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CASE STUDY: A Strategically Important Deal For Egypt’s Hydrocarbon Industry

Amiral Holdings Limited’s US$266mn project finance deal was structured against a backdrop of significant currency volatility, a sagging economy, and political turmoil. The deal is critical for the expansion of the petroleum industry in Egypt.

May 25, 2016 // 3:45PM

Background

In early 2015, Sonker Bunkering Company (Sonker) was appointed by Dubai Ports World Sokhna (DPWS) as the sub-concessionaire, manager and operator of Liquid Bulk Terminal in Basin 3 of Sokhna Port. Sonker is also responsible for the dredging and widening of Basin 3 for the docking of a Floating Storage Regasification Unit (FSRU).

To fund the development of the Bulk Liquids Terminal, Sonker Bunkering Company secured a financing package totalling US$266mn from the Commercial International Bank (CIB), International Finance Corporation (IFC), and the European Bank for Reconstruction and Development (EBRD).

The project is critical for the development of the Red Sea corridor for petroleum exports and the petroleum industry more broadly.

Transaction Breakdown

The funding package includes a US$27.821mn and EGP345mn (US$38.844mn) facility from CIB, a senior debt investment of up to US$125mn in addition to a mezzanine facility of up to US$25mn to finance the development and operation of a Liquid Bulk Terminal. The EBRD is looking to extend up to US$72mn in a senior loan facility and a US$22mn mezzanine facility, while the IFC has approved up to US$97mn in funding for the project.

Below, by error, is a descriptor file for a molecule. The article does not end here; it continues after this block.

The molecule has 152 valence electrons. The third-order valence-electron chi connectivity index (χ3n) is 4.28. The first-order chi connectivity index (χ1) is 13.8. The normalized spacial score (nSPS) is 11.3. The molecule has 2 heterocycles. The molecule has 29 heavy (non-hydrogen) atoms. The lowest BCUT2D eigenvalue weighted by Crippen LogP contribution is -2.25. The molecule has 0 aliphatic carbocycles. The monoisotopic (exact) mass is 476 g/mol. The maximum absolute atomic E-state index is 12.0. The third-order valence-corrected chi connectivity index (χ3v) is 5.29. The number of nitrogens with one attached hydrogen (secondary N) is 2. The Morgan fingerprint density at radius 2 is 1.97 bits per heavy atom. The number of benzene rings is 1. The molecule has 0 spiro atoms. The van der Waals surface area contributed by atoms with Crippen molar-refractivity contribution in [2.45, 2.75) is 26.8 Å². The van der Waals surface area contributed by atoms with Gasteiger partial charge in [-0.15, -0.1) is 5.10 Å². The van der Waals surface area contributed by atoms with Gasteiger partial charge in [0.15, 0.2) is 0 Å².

The overall tenor on the facility, at 11.5 years, is significant given the large foreign currency component of the funding package. The deal size is also important given the US dollar shortage currently facing the Egyptian economy.

The structure also includes a Debt Service Reserve Account, with the first DSRA requirement to be partially covered by an L/C issued by an agreed list of banks, while the remaining required amount will be covered by a corporate guarantee from the sponsor.

Additionally, the sponsor is making a contingent equity commitment available in order to satisfy ongoing project costs.

“CIB is committed to supporting Egypt's liquid storage capacity for petroleum products and views this project as of strategic importance to ensure continuity of supply and minimize importation costs of products,” said Heba Abdellatif, Head of Debt Capital Markets, Commercial International Bank (CIB).

“We believe the cooperation between IFIs such as IFC, their partner financial institutions, EBRD and ourselves presents a template for project financing given the large foreign currency funding requirements and is a signal of the positive outlook for the Egyptian economy.”

The project is significant as it comes at a time when the Egyptian Government is seeking to boost imports of liquefied natural gas (LNG) in order to satisfy booming natural gas demand, which has increased 7% annually on average over the past decade. 

Middle East Projects & Infrastructure Deals

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